Although some of the multitude of questions posed by the Supreme Court may have served to facilitate the progress of the trial and clarify testimony, “even proper questions from trial judges present significant risks of prejudicial unfairness, particularly when the trial judge ‘indulge[s] in an extended questioning’ of witnesses” (People v. Retamozzo, 25 A.D.3d at 87, 802 N.Y.S.2d 426, quoting People v. Yut Wai Tom, 53 N.Y.2d at 58, 439 N.Y.S.2d 896, 422 N.E.2d 556; accord People v. Davis, 147 A.D.3d at 1079, 47 N.Y.S.3d 455). Here, “the court's questioning of the witnesses far exceeded what was necessary to ‘clarify[ ] confusing testimony’ or facilitate ‘the orderly and expeditious progress of the trial’ ” (People v. Robinson, 151 A.D.3d 758, 759, 56 N.Y.S.3d 248, quoting People v. Yut Wai Tom, 53 N.Y.2d at 57, 439 N.Y.S.2d 896, 422 N.E.2d 556).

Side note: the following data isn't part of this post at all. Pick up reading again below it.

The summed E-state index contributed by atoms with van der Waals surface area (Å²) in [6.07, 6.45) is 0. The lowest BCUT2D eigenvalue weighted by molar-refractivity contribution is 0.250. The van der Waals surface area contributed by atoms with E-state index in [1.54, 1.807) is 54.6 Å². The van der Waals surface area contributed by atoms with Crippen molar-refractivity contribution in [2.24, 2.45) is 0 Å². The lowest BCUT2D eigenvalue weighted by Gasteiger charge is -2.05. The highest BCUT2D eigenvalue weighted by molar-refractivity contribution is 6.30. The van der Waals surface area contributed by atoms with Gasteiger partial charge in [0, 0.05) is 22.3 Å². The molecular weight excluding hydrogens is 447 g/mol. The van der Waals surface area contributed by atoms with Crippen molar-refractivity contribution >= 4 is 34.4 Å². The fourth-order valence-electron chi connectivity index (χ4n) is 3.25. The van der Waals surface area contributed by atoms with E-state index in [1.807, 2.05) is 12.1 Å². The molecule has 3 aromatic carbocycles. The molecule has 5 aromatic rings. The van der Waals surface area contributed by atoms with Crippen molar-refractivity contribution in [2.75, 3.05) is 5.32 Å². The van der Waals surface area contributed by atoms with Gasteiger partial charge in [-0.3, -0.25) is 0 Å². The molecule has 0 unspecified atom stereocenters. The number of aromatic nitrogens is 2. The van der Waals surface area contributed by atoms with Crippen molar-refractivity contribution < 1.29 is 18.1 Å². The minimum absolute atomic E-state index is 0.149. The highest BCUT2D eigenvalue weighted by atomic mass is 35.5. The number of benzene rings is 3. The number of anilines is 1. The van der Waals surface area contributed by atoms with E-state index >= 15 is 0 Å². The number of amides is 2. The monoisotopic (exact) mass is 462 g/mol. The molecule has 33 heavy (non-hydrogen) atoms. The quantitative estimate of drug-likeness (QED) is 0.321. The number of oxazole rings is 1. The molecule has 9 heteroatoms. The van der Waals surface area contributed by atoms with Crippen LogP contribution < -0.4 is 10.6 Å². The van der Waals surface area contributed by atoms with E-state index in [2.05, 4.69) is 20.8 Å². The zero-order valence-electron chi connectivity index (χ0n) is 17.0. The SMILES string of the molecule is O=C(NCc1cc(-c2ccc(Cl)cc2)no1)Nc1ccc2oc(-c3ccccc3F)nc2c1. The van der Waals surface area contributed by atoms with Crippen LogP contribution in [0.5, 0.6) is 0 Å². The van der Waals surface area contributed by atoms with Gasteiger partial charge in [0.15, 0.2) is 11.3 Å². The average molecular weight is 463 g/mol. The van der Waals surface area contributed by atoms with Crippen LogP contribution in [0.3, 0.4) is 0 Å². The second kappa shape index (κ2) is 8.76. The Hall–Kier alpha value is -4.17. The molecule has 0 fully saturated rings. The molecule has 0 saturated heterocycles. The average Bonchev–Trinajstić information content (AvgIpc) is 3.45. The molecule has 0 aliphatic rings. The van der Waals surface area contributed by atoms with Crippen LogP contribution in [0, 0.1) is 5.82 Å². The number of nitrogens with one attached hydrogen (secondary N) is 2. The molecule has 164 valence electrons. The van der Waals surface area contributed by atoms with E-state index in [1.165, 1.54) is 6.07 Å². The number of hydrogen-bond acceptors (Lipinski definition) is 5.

In sum, the Supreme Court's extensive questioning of the defendant's expert improperly disrupted defense counsel's examination (see People v. Yut Wai Tom, 53 N.Y.2d at 58–59, 439 N.Y.S.2d 896, 422 N.E.2d 556; People v. Ramsey, 174 A.D.3d at 652, 101 N.Y.S.3d 907), usurped the role of the prosecutor, elicited significant testimony in the form of cross-examination during the defendant's direct examination of his expert witness, “appeared to display an inordinate amount of skepticism in the witness’ testimony which was crucial to the defense” (People v. Carter, 40 N.Y.2d 933, 934, 389 N.Y.S.2d 835, 358 N.E.2d 517; see People v. Mendes, 3 N.Y.2d 120, 121, 164 N.Y.S.2d 401, 143 N.E.2d 806), and “generally created the impression that [the court] was an advocate for the People” (People v. Savillo, 185 A.D.3d 840, 842, 125 N.Y.S.3d 287; see People v. Ramsey, 174 A.D.3d at 652, 101 N.Y.S.3d 907).